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The Problem of the Ohio Mounds   By: (1825-1910)

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The Problem of the Ohio Mounds by Cyrus Thomas is an in-depth exploration of the ancient and enigmatic mounds found throughout the Ohio Valley. Thomas, a renowned archaeologist, presents a wealth of information and hypotheses regarding these intriguing structures, shedding light on the many mysteries they hold.

Throughout the book, Thomas delves deep into the history and cultural significance of the mounds. He meticulously examines their construction techniques, materials used, and their purposes. Drawing on a vast array of archaeological studies, he presents a compelling case for the mounds being integral to the religious and ceremonial practices of the prehistoric inhabitants of the Ohio Valley.

One of the strengths of Thomas's work is his comprehensive analysis of the various mound sites scattered across the region. His attention to detail and meticulous documentation of each site allows readers to gain a thorough understanding of the different types of mounds and their distinctive features. From effigy mounds resembling animals to conical and platform mounds, Thomas unveils the diverse array of structures and their possible meanings.

Furthermore, The Problem of the Ohio Mounds presents thought-provoking theories about the purpose and significance of these ancient structures. While acknowledging the limitations inherent in studying remnants of past civilizations, Thomas draws parallels to other indigenous cultures around the world to propose potential explanations for the functions of the mounds. He skillfully weaves together historical records, ethnographic accounts, and archaeological evidence to create a comprehensive and persuasive argument.

Another notable aspect of this book is its accessibility. Despite the academic nature of the subject matter, Thomas presents his findings in a clear and concise manner, making it accessible to both scholars and general readers alike. He avoids excessive jargon and provides helpful explanations for complex concepts, allowing readers from various backgrounds to engage with the material.

However, one potential drawback to this work is the absence of recent scientific advancements in archaeological techniques. As The Problem of the Ohio Mounds was published over a century ago, readers may find themselves yearning for more recent perspectives and discoveries. Nonetheless, Thomas's meticulous research and attention to detail still provide invaluable insights into the ancient mounds and their cultural significance.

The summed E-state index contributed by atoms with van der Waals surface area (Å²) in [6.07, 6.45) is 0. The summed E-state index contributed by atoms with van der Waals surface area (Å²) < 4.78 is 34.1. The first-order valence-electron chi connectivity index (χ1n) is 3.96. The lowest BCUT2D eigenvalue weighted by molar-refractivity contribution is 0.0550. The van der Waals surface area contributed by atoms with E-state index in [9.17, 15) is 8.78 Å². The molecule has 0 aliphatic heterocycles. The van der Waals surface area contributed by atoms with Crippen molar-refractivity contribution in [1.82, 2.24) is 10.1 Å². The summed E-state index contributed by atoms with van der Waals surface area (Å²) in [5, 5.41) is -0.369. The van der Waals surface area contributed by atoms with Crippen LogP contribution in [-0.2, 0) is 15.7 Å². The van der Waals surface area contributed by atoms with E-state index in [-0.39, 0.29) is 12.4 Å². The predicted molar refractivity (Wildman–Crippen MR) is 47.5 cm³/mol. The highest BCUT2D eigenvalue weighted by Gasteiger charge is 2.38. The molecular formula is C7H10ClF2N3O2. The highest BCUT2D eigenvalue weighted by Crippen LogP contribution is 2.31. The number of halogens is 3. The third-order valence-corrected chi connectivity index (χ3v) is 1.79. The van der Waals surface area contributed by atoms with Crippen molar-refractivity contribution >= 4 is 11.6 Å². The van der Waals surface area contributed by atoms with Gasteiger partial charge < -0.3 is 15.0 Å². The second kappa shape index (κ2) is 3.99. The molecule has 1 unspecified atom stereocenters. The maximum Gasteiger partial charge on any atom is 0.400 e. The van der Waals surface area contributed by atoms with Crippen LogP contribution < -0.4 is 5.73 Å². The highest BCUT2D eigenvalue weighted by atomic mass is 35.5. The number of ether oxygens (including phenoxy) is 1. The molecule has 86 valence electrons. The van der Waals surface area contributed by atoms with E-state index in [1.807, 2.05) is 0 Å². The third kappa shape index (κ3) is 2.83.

Overall, The Problem of the Ohio Mounds is a captivating and informative book that delves deep into the mysteries surrounding these ancient structures. Cyrus Thomas's comprehensive analysis and well-constructed arguments make this work a must-read for anyone interested in archaeology, native cultures, or the history of the Ohio Valley.

First Page:

Robert Rowe, Charles Franks and the Online Distributed Proofreading Team.

THE PROBLEM OF THE OHIO MOUNDS.

By Cyrus Thomas.

CONTENTS

Introduction

CHAPTER I.

Historical evidence

CHAPTER II.

Similarity of the arts and customs of the mound builders to those of Indians

Architecture

Tribal divisions

Similarity in burial customs

Removal of the flesh before burial

Burial beneath or in dwellings

Burial in a sitting or squatting posture

The use of fire in burial ceremonies

Similarity of the stone implements and ornaments of various tribes

Mound and Indian pottery

CHAPTER III.

Stone graves and what they teach

CHAPTER IV.

The Cherokees as mound builders

CHAPTER V.

The Cherokees and the Tallegwi

INTRODUCTION.

No other ancient works of the United States have become so widely known or have excited so much interest as those of Ohio. This is due in part to their remarkable character but in a much greater degree to the "Ancient Monuments of the Mississippi Valley," by Messrs. Squier and Davis, in which these monuments are described and figured.

The constantly recurring question, "Who constructed these works?" has brought before the public a number of widely different theories, though the one which has been most generally accepted is that they originated with a people long since extinct or driven from the country, who had attained a culture status much in advance of that reached by the aborigines inhabiting the country at the time of its discovery by Europeans... Continue reading book >>




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